Remembering Philip Seymour Hoffman – His Death Makes Us Sad and Mad

Actor Philip Seymour Hoffman attends the photocall for 'The Master' during  the Deauville American Film FestivalI remember so clearly when I first saw Philip Seymour Hoffman in his early work like Boogie Nights, Happiness, and Magnolia thinking that he was going to have a long and wonderful career. Sadly, I was only right on one count. It was wonderful. But it was clearly not long enough. On Sunday morning 46-year-old Philip Seymour Hoffman was found dead in his Manhattan apartment.

As of now the details are fuzzy, but the New York Post is reporting that he died from a drug overdose and that he was found with a hypodermic needle in his arm. In the past, Hoffman spoke of his battles with substance abuse. He had issues in college and according to reports, he relapsed last year but realized he needed help and wisely went to rehab.

What makes me so mad about this is not just that we as movie-goers have been robbed of his amazing talent (just think back to his amazing Academy Award-winning role in Capote), but that he leaves behind three children: Cooper Alexander (born in March 2003),  Tallulah (born in November 2006), and Willa (born in October 2008). These are three young children who may be left with a legacy of his work, but are left without their father.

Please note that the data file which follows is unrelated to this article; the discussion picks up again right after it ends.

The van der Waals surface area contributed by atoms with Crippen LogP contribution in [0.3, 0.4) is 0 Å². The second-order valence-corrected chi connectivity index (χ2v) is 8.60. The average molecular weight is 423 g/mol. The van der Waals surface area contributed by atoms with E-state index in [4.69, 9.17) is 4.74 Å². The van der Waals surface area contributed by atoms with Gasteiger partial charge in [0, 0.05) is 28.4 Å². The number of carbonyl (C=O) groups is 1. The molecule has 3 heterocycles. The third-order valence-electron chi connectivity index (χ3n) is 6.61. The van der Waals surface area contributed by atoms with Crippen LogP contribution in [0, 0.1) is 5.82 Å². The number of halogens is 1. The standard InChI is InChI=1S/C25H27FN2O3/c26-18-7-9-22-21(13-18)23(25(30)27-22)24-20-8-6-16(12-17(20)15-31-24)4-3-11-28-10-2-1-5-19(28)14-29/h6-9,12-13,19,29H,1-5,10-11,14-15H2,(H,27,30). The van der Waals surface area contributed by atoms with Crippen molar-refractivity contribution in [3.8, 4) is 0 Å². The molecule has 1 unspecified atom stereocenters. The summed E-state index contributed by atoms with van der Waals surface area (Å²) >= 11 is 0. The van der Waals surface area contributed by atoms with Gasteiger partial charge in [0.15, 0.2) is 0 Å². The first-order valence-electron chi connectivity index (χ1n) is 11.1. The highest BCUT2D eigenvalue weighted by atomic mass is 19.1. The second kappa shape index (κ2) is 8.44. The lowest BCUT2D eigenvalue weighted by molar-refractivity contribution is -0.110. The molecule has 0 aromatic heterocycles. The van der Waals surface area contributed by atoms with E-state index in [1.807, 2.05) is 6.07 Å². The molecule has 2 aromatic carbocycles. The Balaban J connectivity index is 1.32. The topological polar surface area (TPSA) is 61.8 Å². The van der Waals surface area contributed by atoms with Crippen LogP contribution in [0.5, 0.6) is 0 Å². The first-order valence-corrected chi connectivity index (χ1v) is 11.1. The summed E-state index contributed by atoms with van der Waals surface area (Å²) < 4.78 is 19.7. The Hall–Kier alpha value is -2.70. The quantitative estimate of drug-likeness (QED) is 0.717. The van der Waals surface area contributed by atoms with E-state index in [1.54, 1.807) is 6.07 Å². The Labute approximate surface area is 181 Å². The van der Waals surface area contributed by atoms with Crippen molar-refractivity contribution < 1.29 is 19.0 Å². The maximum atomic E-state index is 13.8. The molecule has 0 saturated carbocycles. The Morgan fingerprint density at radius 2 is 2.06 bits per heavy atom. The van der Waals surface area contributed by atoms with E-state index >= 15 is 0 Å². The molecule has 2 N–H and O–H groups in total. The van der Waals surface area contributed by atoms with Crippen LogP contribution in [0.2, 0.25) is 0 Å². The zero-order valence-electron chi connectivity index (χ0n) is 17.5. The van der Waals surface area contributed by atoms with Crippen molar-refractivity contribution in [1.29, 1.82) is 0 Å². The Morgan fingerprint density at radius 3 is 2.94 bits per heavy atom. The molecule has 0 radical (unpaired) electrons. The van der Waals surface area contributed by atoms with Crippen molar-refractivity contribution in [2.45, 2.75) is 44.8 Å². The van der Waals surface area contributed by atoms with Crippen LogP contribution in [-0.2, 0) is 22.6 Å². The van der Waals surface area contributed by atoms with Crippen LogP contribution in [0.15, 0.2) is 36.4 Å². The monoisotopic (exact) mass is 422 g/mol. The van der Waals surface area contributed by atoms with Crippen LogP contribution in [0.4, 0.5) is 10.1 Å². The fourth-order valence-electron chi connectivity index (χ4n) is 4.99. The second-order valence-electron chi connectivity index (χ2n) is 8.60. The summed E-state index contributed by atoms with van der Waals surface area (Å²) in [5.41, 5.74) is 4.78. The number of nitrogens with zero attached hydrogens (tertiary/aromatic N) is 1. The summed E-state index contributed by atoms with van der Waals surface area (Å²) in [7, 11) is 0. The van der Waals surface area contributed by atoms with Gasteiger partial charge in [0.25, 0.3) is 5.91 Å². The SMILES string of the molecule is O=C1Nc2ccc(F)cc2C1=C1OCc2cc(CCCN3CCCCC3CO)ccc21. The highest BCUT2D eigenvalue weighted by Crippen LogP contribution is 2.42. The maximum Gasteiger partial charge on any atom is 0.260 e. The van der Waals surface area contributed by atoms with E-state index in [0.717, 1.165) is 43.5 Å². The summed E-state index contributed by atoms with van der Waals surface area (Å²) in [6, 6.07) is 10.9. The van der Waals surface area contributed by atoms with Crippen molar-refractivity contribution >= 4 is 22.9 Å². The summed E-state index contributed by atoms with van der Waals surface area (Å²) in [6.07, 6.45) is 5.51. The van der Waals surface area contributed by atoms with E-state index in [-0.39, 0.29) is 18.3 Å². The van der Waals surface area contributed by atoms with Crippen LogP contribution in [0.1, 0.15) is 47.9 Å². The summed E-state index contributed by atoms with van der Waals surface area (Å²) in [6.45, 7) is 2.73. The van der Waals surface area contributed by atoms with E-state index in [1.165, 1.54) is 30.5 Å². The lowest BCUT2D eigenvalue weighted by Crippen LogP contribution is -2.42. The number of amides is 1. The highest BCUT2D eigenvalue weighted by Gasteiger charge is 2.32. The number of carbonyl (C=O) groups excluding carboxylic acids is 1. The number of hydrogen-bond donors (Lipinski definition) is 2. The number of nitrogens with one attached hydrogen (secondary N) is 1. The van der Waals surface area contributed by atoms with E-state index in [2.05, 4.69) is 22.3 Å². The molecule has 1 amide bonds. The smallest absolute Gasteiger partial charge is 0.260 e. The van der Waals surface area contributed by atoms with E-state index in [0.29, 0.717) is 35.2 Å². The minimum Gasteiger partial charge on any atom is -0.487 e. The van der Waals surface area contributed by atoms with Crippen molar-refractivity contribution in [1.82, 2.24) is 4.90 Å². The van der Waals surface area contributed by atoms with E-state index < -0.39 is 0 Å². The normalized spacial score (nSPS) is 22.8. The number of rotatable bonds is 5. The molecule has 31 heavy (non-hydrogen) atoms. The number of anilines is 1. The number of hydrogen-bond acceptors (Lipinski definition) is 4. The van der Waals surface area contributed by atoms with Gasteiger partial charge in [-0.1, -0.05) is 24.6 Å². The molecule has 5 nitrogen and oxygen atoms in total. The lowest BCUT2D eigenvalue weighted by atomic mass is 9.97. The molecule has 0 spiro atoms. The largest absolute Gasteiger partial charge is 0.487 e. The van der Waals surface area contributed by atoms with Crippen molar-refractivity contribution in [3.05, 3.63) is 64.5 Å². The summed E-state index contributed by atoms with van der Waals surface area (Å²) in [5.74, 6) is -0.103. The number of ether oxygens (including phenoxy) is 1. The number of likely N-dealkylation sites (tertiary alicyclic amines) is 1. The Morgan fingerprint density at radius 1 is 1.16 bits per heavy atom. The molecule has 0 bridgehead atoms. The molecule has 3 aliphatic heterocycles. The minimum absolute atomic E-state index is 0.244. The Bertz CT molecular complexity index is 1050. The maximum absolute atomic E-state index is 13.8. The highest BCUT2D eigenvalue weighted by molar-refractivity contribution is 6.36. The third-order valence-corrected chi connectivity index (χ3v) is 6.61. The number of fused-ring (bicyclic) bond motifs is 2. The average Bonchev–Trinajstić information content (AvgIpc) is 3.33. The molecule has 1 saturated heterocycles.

This just goes to show that unfortunately drug addiction impacts so many people, not just the user. I feel for his family. If only he realized that he had choices. He could have signed up for another stint at rehab. He could have looked at a photo of his three children and realized that getting high wasn’t worth it.

We’ve seen it before and we’ll see it again. As a fan of Philip Seymour Hoffman’s work and as a fellow parent, the news that he died of a drug overdose makes me not just sad but mad.

He also leaves some big projects in the works. He was in the midst of filming The Hunger Games: Mockingjay – Part 2 (he plays Plutarch Heavensbee) and starring in the upcoming TV series Happyish.

When will people learn, be it if they are famous or not, that they should “just say no” to drugs. Yes, addiction is a disease but it is a battle that can be fought and won. There is just far too much at stake and Philip Seymour Hoffman left this world far too soon.

More on Babble: Philip Seymour Hoffman — why I get so ticked off when dads die young

Photo Source: PacificCoastNews

Article Posted 3 years Ago

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